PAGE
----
Philippe Couillard's Liberal campaign left behind much of the media spotlight Sunday for a flying tour of the far corners of the province.
In a sign of his confidence and his front-runner status, Mr. Couillard flew off in a small plane and left behind intense television coverage and about half the reporters covering him one day before Monday's general election.
It was also a way for Mr. Couillard to limit his exposure in the home stretch of an election campaign in which the Liberal Party's lead was mainly built through the errors of his chief adversaries, the Parti Québécois.
Mr. Couillard's route Sunday would have covered 3,000 kilometres by road. The first stop was on the Gaspé peninsula, where a small group of about 60 partisans packed the tiny terminal of the Bonaventure airport.
Bonaventure was a long-time Liberal seat that fell to the PQ in 2012.
The crowd cheered as Mr. Couillard listed off the regional issues he would push, including the extension of emergency room hours at the local hospital, construction of a cement plant and building transport infrastructure, including a tourist railroad.
But he inevitably returned to his campaign theme, presenting a choice between what he describes as PQ priorities – a referendum and issues of identity like the Charter of values – or the Liberals' focus on the economy.
"A referendum and the charter never created a single job. They do lose plenty of jobs for people, though," Mr. Couillard said.
The next stops on the schedule were Sept-Îles on the Gulf of St. Lawrence and Val d'Or in the Abitibi forestry and mining regions of northwestern Quebec, before returning to his Roberval riding in the Saguenay region.
Mr. Couillard spent more than six hours in the air to make 25 minutes worth of speeches and shake a couple hundred hands in the three PQ ridings.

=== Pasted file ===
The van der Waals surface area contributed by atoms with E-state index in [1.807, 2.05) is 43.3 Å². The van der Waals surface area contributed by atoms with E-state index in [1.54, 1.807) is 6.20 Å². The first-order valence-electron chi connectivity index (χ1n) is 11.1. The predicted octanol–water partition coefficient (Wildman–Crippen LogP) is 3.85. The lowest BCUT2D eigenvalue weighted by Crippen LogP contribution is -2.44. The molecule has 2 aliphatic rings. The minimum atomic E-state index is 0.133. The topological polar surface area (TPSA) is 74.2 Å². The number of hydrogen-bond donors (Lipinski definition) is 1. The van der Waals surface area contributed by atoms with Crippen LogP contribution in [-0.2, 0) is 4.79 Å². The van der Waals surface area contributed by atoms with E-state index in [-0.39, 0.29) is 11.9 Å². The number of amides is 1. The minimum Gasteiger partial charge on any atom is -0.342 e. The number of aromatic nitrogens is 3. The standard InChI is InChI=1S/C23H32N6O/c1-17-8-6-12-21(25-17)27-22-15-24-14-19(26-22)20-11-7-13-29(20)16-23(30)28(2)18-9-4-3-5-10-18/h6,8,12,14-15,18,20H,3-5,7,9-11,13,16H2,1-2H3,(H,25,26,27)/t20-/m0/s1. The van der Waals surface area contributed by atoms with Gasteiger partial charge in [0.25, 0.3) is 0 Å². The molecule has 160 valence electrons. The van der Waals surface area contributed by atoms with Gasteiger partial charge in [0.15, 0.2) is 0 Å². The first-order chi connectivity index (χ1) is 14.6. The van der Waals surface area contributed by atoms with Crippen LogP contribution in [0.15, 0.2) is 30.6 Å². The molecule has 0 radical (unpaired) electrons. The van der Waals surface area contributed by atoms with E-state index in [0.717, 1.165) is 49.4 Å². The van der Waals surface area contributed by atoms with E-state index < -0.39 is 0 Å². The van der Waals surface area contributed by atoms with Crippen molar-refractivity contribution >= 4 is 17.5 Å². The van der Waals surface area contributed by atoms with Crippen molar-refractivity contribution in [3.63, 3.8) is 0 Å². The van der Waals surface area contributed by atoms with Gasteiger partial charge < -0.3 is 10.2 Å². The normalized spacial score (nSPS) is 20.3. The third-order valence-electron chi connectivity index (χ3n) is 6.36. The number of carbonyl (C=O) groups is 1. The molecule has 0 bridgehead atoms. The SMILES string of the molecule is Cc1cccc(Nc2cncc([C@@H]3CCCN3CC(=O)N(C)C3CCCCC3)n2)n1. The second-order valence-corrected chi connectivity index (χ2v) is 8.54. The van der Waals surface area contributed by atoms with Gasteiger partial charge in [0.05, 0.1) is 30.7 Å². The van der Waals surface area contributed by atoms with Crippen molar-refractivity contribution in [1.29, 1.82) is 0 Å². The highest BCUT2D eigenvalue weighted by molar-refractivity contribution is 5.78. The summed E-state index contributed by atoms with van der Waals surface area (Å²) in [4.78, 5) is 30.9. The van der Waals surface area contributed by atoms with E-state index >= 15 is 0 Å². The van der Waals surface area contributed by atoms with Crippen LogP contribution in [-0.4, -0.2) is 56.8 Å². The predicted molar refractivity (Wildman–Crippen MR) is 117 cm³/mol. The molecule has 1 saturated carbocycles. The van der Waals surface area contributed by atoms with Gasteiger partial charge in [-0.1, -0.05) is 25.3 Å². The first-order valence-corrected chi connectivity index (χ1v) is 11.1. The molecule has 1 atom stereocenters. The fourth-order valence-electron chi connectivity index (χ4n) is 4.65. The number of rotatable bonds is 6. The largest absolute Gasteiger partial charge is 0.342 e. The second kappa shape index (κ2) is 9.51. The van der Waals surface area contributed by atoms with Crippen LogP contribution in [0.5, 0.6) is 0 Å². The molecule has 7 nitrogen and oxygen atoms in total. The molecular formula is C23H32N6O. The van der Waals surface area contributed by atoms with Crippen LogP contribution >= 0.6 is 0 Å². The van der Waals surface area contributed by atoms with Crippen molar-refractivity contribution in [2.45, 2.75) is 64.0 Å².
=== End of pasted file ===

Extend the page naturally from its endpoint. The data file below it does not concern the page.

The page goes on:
Mr. Couillard has spent much of the weekend trying to halt the rapid rise of the Coalition Avenir Québec, the third party that appeared to be nipping at the heels of the Parti Québécois in two polls released Saturday.
Sunday was no exception as he warned against letting the CAQ split the vote.
Twice in the past seven years, strong CAQ showings have led to minority governments. In 2007 it was the Liberals, and in 2012 the PQ who formed government.
Meanwhile, Pauline Marois called on party volunteers not to abandon the fight. The PQ Leader repeated that close races in several ridings make it difficult to predict with any certainty the outcome of Monday's vote.
As she stepped up her attacks on Mr. Couillard and warned against the return of a Liberal era of corruption and collusion, Ms. Marois urged party volunteers to get the vote out on Monday. Voter turnout of PQ supporters was the key to winning, she insisted. In fact, the PQ's survival as a government may well depend on it.
"My little finger … tells me that we can win," she told a small group of volunteer workers in the Quebec City riding of Jean-Talon. "It is true that it is a tight race. But it isn't over. Our solid organization can make a difference and must get the vote out."
The Quebec City region has turned into a real battleground between the Liberals and the Coalition Avenir Québec. Ms. Marois hardly mentioned the CAQ, knowing that the more seats it can stop the Liberals from taking in the region, the better the chances of keeping the PQ's slim hopes alive.
Boosted by public opinion polls showing a late campaign surge among francophone voters, CAQ leader François Legault is calling on voters to join his "revolution of courage" and turn their backs on the two traditional parties.
"Fifty years ago our parents and our grandparents threw down the foundations of a modern Quebec. They gave themselves the tools to assume their destiny. They created was was called the Quiet Revolution. Today, I dream of us writing a new chapter of our history," Mr. Legault told supporters at one of his final campaign stops just north of Montreal, where he is seeking re-election.